Monthly Archives: February 2016

Beware – Android Malware That Erases Your Phone With a Single Text

It’s been a bad week for people’s phones, and it’s not getting any better: A Danish security firm’s found malware that ravages your Android phone with a single text—erasing data or sending rogue calls and texts.

Denmark-based security firm Heimdal detected the malware, called “Mazar,” which sends text messages that include an ostensibly harmless multimedia message link to users. Click through, and it downloads Tor to your phone, and then the actual malware, whose source the Tor software hides. (By the way, a little reminder for living in the twenty-first century, friends: Don’t click on text message links from random senders.)

Heimdal thinks that over 100,000 phones have received the Mazar text in Denmark, the BBC reports, and the firm isn’t yet sure if it’s spread to other countries.

We’ve heard of such one-text menaces targeting Android before. Last year, a University of Cambridge study found that 85 percent of Android devices could face at least one crucial security vulnerability. This report is just the latest confidence crusher threatening the operating system’s security.



Hulu Comes To Windows 10

Hulu’s streaming service was already available on nearly all major platforms, including desktop, mobile, tablet, gaming consoles and other TV-connected devices. However, it was lacking support for one major computing platform: Windows 10. That changes today, as Microsoft and Hulu announce a new version of Hulu application, which includes Windows 10 specific features like Live Tiles and universal voice search via Cortana integration, for example.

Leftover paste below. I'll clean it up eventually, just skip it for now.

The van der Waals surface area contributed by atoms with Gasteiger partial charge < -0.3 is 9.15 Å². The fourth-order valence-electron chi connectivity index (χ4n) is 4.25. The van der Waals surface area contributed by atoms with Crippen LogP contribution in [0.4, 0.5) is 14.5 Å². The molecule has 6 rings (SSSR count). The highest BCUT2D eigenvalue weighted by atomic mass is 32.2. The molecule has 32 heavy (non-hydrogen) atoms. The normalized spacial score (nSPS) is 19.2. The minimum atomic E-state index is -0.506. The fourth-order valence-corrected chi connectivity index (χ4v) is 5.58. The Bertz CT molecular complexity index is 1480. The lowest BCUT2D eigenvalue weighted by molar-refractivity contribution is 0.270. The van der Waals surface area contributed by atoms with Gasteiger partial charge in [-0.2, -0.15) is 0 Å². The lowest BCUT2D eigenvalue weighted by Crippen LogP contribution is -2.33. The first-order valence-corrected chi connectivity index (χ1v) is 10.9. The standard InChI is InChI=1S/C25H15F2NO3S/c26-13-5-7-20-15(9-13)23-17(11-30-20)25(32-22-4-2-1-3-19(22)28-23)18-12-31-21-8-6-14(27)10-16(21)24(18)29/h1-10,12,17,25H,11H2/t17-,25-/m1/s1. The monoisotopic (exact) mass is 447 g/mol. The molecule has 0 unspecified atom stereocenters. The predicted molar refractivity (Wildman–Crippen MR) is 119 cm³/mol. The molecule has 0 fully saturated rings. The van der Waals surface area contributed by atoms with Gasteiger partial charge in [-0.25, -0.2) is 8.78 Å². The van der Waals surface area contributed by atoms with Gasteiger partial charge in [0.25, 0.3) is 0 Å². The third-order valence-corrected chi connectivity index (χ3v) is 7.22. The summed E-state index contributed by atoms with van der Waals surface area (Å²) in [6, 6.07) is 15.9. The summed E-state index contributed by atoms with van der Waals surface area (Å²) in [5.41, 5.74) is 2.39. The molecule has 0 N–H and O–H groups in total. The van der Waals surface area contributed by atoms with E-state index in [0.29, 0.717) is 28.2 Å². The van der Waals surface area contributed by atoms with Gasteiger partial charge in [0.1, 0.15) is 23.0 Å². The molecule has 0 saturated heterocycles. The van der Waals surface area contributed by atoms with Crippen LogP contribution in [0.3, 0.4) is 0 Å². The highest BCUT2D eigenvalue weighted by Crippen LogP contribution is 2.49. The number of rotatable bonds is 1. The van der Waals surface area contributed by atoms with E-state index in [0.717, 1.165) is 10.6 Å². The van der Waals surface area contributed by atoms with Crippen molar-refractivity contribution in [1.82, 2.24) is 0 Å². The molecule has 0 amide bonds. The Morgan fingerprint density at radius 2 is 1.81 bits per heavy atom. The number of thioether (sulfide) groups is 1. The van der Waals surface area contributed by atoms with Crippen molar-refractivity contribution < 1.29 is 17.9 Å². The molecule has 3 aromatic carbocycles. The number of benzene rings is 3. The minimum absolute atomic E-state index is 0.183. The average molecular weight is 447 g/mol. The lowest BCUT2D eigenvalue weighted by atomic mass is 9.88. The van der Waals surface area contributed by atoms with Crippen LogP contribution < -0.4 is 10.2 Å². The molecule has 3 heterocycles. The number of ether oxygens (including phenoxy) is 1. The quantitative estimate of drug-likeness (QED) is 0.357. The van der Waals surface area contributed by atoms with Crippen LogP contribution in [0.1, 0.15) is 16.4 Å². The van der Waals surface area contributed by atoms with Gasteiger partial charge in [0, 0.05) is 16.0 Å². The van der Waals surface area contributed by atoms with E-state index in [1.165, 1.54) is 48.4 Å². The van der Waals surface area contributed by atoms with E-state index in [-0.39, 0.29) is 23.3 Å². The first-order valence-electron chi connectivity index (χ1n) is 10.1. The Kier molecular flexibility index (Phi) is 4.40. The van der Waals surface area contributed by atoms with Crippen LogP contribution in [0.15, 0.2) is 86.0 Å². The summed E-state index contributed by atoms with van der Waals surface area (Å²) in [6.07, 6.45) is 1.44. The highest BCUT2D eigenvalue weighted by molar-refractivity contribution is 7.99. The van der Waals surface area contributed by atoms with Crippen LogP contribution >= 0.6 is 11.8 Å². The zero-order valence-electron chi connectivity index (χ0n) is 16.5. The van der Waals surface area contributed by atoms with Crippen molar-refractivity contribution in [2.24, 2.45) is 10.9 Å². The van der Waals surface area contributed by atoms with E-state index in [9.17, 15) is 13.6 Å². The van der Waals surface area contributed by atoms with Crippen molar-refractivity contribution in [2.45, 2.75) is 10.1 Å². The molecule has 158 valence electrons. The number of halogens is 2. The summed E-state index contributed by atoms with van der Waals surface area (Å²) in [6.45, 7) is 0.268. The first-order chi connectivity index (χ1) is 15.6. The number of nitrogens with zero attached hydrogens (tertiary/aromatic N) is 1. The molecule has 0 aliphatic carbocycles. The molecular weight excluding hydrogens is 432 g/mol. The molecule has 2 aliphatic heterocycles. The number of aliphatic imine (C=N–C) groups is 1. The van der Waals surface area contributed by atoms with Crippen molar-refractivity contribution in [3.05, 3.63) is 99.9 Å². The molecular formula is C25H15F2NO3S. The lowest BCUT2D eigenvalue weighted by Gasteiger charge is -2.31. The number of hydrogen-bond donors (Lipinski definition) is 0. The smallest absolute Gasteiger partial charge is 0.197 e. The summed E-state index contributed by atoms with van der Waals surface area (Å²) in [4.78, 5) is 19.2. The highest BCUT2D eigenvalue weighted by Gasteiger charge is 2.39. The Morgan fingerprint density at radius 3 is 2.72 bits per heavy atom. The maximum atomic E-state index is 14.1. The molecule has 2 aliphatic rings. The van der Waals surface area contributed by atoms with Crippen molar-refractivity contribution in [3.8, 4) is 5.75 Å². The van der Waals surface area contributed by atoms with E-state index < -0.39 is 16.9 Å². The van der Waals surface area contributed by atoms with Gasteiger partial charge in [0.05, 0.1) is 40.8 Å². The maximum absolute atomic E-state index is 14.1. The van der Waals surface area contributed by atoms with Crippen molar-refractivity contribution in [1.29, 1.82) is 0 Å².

In the Windows 10 Start Menu, the Hulu’s support for Live Tiles will give you a preview of what’s inside. That is, the tiles will feature still images and those that pan across the tile in order to showcase the content that Hulu’s app is currently promoting on its masthead. This is typically five featured shows that the service is trying to call attention to.

Meanwhile, the other standout Windows 10 feature is the built-in voice search powered by Microsoft’s virtual assistant, Cortana. Similar to other Cortana integrations in Windows 10 applications – as in Uber, NPR or Netflix – you’ll need to say “Hey Cortana” to kick off your voice command.

For example, you could say “Hey Cortana…Hulu watch Empire.” Talking to Cortana is a bit more involved, when compared with the way that voice assistants work when on dedicated streaming media players, like Apple TV, where you can just dictate what’s to be done (e.g. “Play episode 3;” “show me funny movies”). If anything, the experience is more like communicating with Amazon’s voice assistant Alexa on the Echo speaker where you have to call her up by name, then tell her which app needs to be launched.

At launch, Cortana can only perform a couple of tasks on Hulu: it helps you search for shows or episodes, and it can play a show for you. Here, the app is smart, too, as it will resume the show or series where you left off. That is, if you were halfway through an episode it will pick up where you had paused it earlier, and if you were working your way through a series, it will play the next one in line.

This is not the first Hulu app to have some sort of voice integration – the company already has an Apple TV app as well.



Apple Promises to Fix the 1970 Bug But Still Won’t Say What Causes It

Apple posted on its website this morning that it “officially acknowledges” setting your iOS device’s date to May 1, 1970 or earlier will render it completely unusable. But an upcoming software update will prevent the insidious bug from bricking your handheld.

Some internet tricksters want you to believe that setting your iPhone’s date to 1/1/70 unlocks a retro Apple theme. In reality, however, this will brick your phone, likely due to an old quirk with Unix time. Apple still hasn’t explained exactly what’s causing the bug, and it’s unclear if the update that the company’s pushing to prevent the bug will help the poor souls with functionless phones. Regardless, you should contact Apple support if you fell for the evil Easter Egg and now own a $700 paperweight.